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Blue Moon of Kentucky

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One of my all-time favourite songs is Blue Moon of Kentucky.

I first heard this song performed by the Rockabilly band Whirlwind in 1977. It was the height of Punk in England but Punk wasn’t afraid of mixing genres. I was listening to the Ramones and the Clash and The Damned but there was something about this song. I still have a single by the band in an old 45 record box. Blue Moon of Kentucky was recorded on the band’s album: “Blowing Up A Storm“.

I went out and bought a pair of red suede creepers on the back of this. Pointed, full crepe sole with black detailing on top but man, they were heavy. They gave you that full Frankenstein drag when walking. As for dancing in? Well, let’s just say it was slowed down. I had a lot of resepct for Teds after owning those shoes.

The band are still active today.

Later That Lifetime

I thought nothing more about this song for many a year but it was always there. I realised there were other versions. Elvis Presley released the track as his first single and there’s a version on the ’68 Comeback Special where he sings it again. He took the original and made a Rock & Roll song out of it.

It was a little more recently that I went back to the source: Bill Monroe.

Bill Monroe wrote the song in 1945 and performed at the Grand Ole Opry. It’s considered Blue Grass and was written as a Waltz! I was astonished to find this out but it’s obvious when you listen to Bill performing it with the Blue Grass Boys.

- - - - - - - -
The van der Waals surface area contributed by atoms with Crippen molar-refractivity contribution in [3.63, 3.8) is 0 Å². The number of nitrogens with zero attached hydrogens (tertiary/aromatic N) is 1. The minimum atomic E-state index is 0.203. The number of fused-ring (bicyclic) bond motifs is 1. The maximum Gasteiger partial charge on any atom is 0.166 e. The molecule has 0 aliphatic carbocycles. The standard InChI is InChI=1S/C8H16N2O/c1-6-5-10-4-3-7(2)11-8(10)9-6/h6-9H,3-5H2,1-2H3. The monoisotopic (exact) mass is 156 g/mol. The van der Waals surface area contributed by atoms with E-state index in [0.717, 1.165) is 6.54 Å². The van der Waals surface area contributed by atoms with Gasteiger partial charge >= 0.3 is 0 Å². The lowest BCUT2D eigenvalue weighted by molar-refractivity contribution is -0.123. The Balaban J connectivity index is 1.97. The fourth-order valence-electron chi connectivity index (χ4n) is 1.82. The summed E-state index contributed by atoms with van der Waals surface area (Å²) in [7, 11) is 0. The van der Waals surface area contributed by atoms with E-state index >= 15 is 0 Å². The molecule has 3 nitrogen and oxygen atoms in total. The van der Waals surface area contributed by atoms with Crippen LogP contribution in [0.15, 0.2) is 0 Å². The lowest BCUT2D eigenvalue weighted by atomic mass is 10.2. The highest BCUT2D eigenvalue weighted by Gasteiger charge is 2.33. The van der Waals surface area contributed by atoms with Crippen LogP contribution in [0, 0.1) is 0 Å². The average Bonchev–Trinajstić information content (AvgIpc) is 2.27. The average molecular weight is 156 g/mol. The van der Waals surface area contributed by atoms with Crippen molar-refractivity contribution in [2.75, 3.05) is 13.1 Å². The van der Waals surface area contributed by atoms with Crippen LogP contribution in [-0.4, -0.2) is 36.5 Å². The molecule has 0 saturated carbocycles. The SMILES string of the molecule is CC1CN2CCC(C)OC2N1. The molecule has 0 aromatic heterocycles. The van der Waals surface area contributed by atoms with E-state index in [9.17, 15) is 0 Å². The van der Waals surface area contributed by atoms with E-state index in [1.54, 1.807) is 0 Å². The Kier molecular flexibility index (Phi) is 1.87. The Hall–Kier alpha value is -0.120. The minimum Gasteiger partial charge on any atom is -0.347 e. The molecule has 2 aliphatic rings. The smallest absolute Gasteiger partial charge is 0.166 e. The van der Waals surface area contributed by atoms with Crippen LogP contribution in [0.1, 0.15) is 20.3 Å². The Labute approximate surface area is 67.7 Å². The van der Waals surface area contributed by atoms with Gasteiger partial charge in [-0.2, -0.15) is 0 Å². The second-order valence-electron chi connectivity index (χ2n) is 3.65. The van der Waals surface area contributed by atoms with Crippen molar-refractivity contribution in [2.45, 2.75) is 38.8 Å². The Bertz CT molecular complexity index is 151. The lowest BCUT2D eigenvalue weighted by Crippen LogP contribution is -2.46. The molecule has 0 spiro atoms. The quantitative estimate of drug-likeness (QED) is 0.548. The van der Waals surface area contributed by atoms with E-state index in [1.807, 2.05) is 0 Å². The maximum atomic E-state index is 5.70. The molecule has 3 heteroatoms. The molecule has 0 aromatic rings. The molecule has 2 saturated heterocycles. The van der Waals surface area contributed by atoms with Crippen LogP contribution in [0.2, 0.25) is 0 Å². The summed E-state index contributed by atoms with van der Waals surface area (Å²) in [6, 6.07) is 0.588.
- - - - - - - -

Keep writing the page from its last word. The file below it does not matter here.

Blue Moon of Kentucky is a simple song but has stood the test of time as strongly as any song, ever. It has transformed from Bluegrass to Rock & Roll to Rockabilly – from 1945, through to 2019.

So, here are some key versions

Bill Monroe & the Bluegrass Boys – 1946 recording

Bill Monroe & the Bluegrass Boys

Elvis – 1954 version

Elvis – ’68 Comeback Special (Remixed)

Paul McCartney & Wings version

The Beatles – Studio Jam version

Dave Edmunds version

Whirlwind – the one that started it for me

There are many more versions – YouTube’s not going to search itself!

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Published in Country Rock & Roll Rockabilly

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